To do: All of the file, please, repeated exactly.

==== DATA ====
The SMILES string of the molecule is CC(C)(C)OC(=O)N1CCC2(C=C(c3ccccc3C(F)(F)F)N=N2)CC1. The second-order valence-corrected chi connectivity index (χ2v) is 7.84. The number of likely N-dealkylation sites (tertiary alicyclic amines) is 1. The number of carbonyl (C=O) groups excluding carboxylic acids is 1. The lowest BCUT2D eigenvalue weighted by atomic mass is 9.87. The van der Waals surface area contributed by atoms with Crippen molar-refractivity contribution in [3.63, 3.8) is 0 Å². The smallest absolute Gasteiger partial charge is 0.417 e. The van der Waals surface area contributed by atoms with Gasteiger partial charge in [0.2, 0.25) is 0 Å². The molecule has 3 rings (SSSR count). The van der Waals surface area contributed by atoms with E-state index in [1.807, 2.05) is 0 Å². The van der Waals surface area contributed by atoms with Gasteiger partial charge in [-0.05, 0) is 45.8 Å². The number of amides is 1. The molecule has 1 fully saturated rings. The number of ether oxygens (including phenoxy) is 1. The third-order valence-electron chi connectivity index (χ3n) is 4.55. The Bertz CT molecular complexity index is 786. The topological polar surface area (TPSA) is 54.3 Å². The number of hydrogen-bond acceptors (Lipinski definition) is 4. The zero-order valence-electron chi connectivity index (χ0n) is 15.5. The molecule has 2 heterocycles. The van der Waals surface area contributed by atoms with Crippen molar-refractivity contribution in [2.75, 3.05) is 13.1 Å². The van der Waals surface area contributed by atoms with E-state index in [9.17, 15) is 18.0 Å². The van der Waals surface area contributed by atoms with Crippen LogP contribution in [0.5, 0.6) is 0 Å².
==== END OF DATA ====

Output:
The SMILES string of the molecule is CC(C)(C)OC(=O)N1CCC2(C=C(c3ccccc3C(F)(F)F)N=N2)CC1. The second-order valence-corrected chi connectivity index (χ2v) is 7.84. The number of likely N-dealkylation sites (tertiary alicyclic amines) is 1. The number of carbonyl (C=O) groups excluding carboxylic acids is 1. The lowest BCUT2D eigenvalue weighted by atomic mass is 9.87. The van der Waals surface area contributed by atoms with Crippen molar-refractivity contribution in [3.63, 3.8) is 0 Å². The smallest absolute Gasteiger partial charge is 0.417 e. The van der Waals surface area contributed by atoms with Gasteiger partial charge in [0.2, 0.25) is 0 Å². The molecule has 3 rings (SSSR count). The van der Waals surface area contributed by atoms with E-state index in [1.807, 2.05) is 0 Å². The van der Waals surface area contributed by atoms with Gasteiger partial charge in [-0.05, 0) is 45.8 Å². The number of amides is 1. The molecule has 1 fully saturated rings. The number of ether oxygens (including phenoxy) is 1. The third-order valence-electron chi connectivity index (χ3n) is 4.55. The Bertz CT molecular complexity index is 786. The topological polar surface area (TPSA) is 54.3 Å². The number of hydrogen-bond acceptors (Lipinski definition) is 4. The zero-order valence-electron chi connectivity index (χ0n) is 15.5. The molecule has 2 heterocycles. The van der Waals surface area contributed by atoms with Crippen molar-refractivity contribution in [2.75, 3.05) is 13.1 Å². The van der Waals surface area contributed by atoms with E-state index in [9.17, 15) is 18.0 Å². The van der Waals surface area contributed by atoms with Crippen LogP contribution in [0.5, 0.6) is 0 Å².